Coal|Energy|Environment|Mining|Renewable Energy|Resources|Sanitation|Tourism|Water|Environmental
Coal|Energy|Environment|Mining|Renewable Energy|Resources|Sanitation|Tourism|Water|Environmental

CER urges Ramaphosa to appoint environment-focussed Cabinet

President Cyril Ramaphosa

President Cyril Ramaphosa

14th May 2019

By: Sashnee Moodley

Senior Deputy Editor Polity and Multimedia


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In anticipation of next week’s Cabinet announcement, law clinic the Centre for Environmental Rights (CER) has requested that President Cyril Ramaphosa make environmental governance a priority and appoint committed Ministers to lead institutional reform.

The CER has written to Ramaphosa with recommendations for the Presidency to create a Climate Change portfolio and a new Department of Energy and Climate, and has also advised that the Department of Water and Sanitation not merge with another department.

“[The CER is] asking him to give priority to the urgent need to improve environmental governance in South Africa by appointing Ministers and Deputy Ministers who are strong, forward thinking leaders, committed to reforming environmental and water governance, and addressing the global threat of climate change,” the organisation said in a statement.

With climate change severely threatening the planet, the CER wants the new Cabinet to prioritise climate considerations across all spheres of government and to be proactive in dealing with the threat, which the CER says the government has done very little to address, thus far.

The proposal of a Climate Change portfolio within the Presidency will help government respond better to climate change, the CER believes.

The alternative of a new Department of Energy and Climate will also demonstrate to South Africans that the ruling African National Congress and Cabinet recognise the threat that climate change poses and show that energy decisions will be linked to South Africa’s future in a changed climate.

The CER says, currently, the Department of Energy’s decisions have widespread consequences for the country’s ability to ensure a just transition from fossil fuels to clean energy.

“[The CER] calls for the Minister to be someone with a clear vision for a just transition away from fossil fuels to clean, cheap, renewable energy for South Africa, and the courage to stand up to the vested interests that are holding us back and throttling our ability to improve the quality of life of everyone in South Africa, including the most vulnerable in our society,” said the law clinic.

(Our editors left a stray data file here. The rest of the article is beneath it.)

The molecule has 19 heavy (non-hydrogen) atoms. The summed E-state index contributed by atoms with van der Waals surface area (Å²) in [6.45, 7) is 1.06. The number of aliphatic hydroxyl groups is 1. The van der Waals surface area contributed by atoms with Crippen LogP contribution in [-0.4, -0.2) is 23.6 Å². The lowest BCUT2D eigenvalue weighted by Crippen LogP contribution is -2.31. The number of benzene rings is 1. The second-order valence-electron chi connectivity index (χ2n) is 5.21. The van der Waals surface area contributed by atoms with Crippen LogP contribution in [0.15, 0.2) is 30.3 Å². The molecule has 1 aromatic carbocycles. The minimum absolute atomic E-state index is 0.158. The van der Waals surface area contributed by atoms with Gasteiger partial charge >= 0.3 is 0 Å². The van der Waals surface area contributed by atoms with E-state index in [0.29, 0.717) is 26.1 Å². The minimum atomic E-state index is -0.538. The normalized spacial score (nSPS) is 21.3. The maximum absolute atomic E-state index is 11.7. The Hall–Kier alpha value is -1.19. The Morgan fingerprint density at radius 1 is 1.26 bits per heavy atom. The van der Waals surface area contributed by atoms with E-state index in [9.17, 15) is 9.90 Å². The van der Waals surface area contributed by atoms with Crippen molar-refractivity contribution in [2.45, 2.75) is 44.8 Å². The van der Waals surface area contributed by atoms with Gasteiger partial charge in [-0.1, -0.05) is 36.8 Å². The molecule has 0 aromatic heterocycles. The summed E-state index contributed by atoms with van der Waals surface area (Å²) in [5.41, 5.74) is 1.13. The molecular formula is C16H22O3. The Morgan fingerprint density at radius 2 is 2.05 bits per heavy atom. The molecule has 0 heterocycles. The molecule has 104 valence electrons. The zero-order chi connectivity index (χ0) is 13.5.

It also strongly pledged its stance against merging the Department of Water and Sanitation with another portfolio and instead wanted the new Minister to rebuild and reform the department, which the CER said displayed regulatory dysfunction and corruption.  

“CER warns of the paralysis and delay caused by poorly implemented mergers, and the need for a strong Minister to fill the extraordinarily high number of vacancies at the DWS and appoint a competent senior management group as soon as possible,” the organisation urged.

While the CER was not opposed to a merger between the departments of Environmental Affairs and Tourism, it advised that an “uncompromised” Minister was needed as the department was crucial for climate resilience.

It also called for a Mineral Resources Minister that could guarantee regulatory certainty alongside effective and committed regulation.  

“Crucially, the new Minister of Mineral Resources has to account for and respond to the extraordinary frustrations and anger of both mining-affected communities across the country about the way in which their lives, homes and livelihoods have been shattered by effectively unregulated mining, and communities who have in mind a different development path, and are holding out, at great risk and cost, against that same devastation they see in other parts of South Africa,” the CER said.

It also cautioned the new Minister to be weary of international mining companies that use black economic empowerment to further the coal mining industry, which the CER believes is “dying” and called on government to ensure that these companies are not absolved from the “devastation” they inflicted on the national and social environment, from which they have profited.

Edited by David Shepherd
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